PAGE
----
Saturday, April 11, 2009

Strangest Good Friday Ever

One of our Good Friday services was at the Labyrinth. People could come and walk, and we had a bulletin about the Stations of the Cross, which coordinated with bricks that were numbered. The church did this kind of self-directed service last year, and it was well-received.

I planned to be at the Labyrinth from noon-3. We needed people there to hand out the bulletins, to answer questions, to tell people that we had water in the cooler. I expected a peaceful, meditative afternoon.

When I got to the Labyrinth, I found out that someone had vandalized it. As you see in the photo in the post below, we used old roofing tiles when we laid out the Labyrinth. They're fragile, in some ways, in the same way that your dinner plate is fragile: if you jump on it, it will break.

It looked like someone had jumped on at least a quarter of the tiles. The tiles were still in place, so we decided to go ahead with the Stations of the Cross opportunity that we had planned. In many ways, the broken clay tiles made a great symbol of Good Friday.

After 3, we decided to replace the broken tiles, thinking that to leave them broken would be akin to leaving graffiti on display: it would just encourage more vandalism. So, I spent 2 hours on Good Friday piling broken clay pieces into a wheelbarrow and moving whole tiles into place. The first hour, I didn't have gloves, because we had 2 pairs of gloves and 3 workers.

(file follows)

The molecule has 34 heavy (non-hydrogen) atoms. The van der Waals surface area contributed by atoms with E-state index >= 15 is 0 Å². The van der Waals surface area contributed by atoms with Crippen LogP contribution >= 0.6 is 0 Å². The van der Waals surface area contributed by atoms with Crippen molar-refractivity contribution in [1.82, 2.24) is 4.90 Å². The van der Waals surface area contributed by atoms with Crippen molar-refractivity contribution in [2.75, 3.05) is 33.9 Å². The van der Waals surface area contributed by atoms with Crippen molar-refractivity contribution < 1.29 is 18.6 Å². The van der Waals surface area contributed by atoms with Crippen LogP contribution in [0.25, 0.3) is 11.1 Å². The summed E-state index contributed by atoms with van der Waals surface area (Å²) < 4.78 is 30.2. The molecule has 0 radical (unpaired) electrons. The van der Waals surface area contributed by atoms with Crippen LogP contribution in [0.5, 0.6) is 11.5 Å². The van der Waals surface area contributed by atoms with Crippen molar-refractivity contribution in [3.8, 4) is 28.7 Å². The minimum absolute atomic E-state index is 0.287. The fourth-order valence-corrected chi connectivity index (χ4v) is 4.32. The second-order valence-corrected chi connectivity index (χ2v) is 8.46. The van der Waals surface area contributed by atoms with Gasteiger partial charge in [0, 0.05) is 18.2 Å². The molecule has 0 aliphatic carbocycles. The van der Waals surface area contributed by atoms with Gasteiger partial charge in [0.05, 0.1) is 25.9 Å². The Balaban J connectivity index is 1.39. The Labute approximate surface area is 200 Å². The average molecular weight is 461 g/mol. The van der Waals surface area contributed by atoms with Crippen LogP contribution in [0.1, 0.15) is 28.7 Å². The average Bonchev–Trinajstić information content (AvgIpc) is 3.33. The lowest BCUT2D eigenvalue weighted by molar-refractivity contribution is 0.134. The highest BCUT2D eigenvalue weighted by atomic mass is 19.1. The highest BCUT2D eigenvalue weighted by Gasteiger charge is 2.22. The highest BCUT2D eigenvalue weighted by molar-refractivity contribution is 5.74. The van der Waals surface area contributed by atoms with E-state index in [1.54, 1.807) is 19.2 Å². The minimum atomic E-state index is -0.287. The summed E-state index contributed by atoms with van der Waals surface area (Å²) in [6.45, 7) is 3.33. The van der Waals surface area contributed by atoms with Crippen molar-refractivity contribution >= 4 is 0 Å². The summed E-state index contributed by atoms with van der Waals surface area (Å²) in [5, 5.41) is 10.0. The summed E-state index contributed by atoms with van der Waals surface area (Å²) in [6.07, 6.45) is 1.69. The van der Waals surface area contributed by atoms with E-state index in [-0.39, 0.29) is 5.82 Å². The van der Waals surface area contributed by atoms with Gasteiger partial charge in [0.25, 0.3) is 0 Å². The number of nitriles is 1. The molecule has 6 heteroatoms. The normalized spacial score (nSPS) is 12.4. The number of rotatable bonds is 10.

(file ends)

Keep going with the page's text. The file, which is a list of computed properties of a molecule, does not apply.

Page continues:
I had lots of time to reflect as I was working. My thoughts ranged from the mundane ("I'd been wishing I had more chance for an upper body workout!") to the despairing ("We're making no progress! There are so many broken pieces!") to the poetic ("So many great symbolic elements here: broken clay, aching hands and feet, resurrection . . .").

When we first assembled the Labyrinth, I was part of a different church, but I was invited to help put it together, which I did for an hour. Now, I've helped put it back together again. The whole experience has made me think about how often our human plans end in tears, yet even in tears, there is room for hope. We're thinking of ways to make it clear that the Labyrinth is sacred space, by planting shrubs and other greenery. We're thinking of moving one of the labyrinths (the square, Roman-style one) to a different place on the property, since we used a lot of its tiles to resurrect the circular labyrinth.

I was expecting the Tenebrae service to be the highlight of the day. While it was meaningful, my time with the Labyrinth was even more profound. I found myself moved to tears at the thought of clay vessels broken open (what are humans, anyway, but clay vessels?). I found myself moved to tears at the thought of all the plans of God, gone terribly wrong because humans muck it up. I found myself profoundly affected by thinking about all the ways God redeems creation, no matter how many times we ruin things.

And now we wait for Easter.

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